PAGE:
Iran puts second military satellite into orbit - Tasnim
March 8 (Reuters) - Iran's Islamic Revolutionary Guard Corps (IRGC) has successfully put a second military satellite, the Noor 2, into orbit, the state-media said on Tuesday.
The announcement came as talks held in Vienna to revive an agreement restraining Iran's nuclear program have reached a critical stage.
Noor 2 is orbiting at an altitude of 500 kilometres (311 miles). The first military satellite, launched by the Islamic Republic in April 2020, placed the Noor, or "light" in Persian, at an orbit of 425km (265 miles) above the earth’s surface.
Putting a second satellite in space would be a major advance for Iran’s military, raising concerns about the country's nuclear and missile programs.
Iran will send a series of military satellites into orbit over the coming years, Space Commander of the Revolutionary Guards' Aerospace Force Ali Jafarabadi said on Tuesday, the semi-official Fars news agency reported.
"We will launch a series of Noor satellites in the coming years. The space program of the country, of which we are a part, is to stabilize various scientific, research and defence satellites in low-earth orbit and then reach orbit of 36,000 kilometers above land," Jafarabadi said.
The U.S. military says the same long-range ballistic technology used to put satellites into orbit could also allow Tehran to launch longer-range weapons, possibly including nuclear warheads.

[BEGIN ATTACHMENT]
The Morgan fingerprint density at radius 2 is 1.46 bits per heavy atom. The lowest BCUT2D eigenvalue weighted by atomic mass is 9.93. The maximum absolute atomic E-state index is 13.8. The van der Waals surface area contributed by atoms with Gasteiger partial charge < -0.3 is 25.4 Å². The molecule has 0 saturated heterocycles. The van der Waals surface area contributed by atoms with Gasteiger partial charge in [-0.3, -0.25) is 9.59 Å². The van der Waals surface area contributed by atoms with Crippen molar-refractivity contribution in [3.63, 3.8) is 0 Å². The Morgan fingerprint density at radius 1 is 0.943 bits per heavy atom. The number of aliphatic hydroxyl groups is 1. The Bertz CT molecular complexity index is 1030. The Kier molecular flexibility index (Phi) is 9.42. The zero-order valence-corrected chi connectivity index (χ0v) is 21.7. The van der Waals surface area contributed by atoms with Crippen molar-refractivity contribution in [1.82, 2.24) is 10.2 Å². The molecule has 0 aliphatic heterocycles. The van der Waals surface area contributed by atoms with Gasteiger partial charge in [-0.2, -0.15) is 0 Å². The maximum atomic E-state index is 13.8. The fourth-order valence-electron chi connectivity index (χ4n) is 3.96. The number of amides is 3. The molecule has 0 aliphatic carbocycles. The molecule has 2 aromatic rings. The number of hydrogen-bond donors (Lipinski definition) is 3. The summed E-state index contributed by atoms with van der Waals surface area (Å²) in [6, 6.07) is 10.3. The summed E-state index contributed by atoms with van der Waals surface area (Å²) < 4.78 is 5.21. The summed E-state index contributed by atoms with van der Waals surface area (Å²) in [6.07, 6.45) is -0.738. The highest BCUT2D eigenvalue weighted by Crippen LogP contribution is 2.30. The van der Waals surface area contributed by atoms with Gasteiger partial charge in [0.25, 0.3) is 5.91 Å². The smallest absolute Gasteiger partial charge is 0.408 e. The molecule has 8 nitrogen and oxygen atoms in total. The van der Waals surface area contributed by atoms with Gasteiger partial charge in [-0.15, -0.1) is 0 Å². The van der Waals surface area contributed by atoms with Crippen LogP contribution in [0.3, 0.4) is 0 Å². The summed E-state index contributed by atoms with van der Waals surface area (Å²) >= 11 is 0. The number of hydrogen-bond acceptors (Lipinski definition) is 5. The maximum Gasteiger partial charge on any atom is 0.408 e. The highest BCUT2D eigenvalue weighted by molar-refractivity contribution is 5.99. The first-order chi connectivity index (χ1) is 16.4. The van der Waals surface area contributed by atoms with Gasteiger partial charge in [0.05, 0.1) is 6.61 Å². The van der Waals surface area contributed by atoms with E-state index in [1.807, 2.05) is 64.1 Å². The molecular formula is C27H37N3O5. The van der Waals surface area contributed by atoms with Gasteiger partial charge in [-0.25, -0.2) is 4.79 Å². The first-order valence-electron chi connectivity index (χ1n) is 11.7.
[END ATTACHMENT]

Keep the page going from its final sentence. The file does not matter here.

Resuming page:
Tehran denies U.S. assertions that such activity is a cover for ballistic missile development and says it has never pursued the development of nuclear weapons.
"The IRGC successfully placed Iran's second military satellite, Noor 2, into orbit 500 kilometres from earth," the semi-official Tasnim news agency said.
The three-stage Qased, or "Messenger", carrier launched the Noor 2, from the Shahroud space port, it added. The same type of rockets, which use a combination of liquid and solid fuels, carried the first military satellite.
In December, Iran's space launch failed to put its three payloads into orbit after the rocket was unable to reach the required speed, a defence ministry spokesman said.
The attempted launch drew criticism from the United States, Germany and France.
Iran, which has one of the biggest missile programs in the Middle East, has suffered several failed satellite launches in recent years due to technical issues.
The United States imposed sanctions on Iran's civilian space agency and two research organisations in 2019, saying they were being used to advance Tehran's ballistic missile program.
Tehran denies that its space activity is a cover for ballistic missile development.
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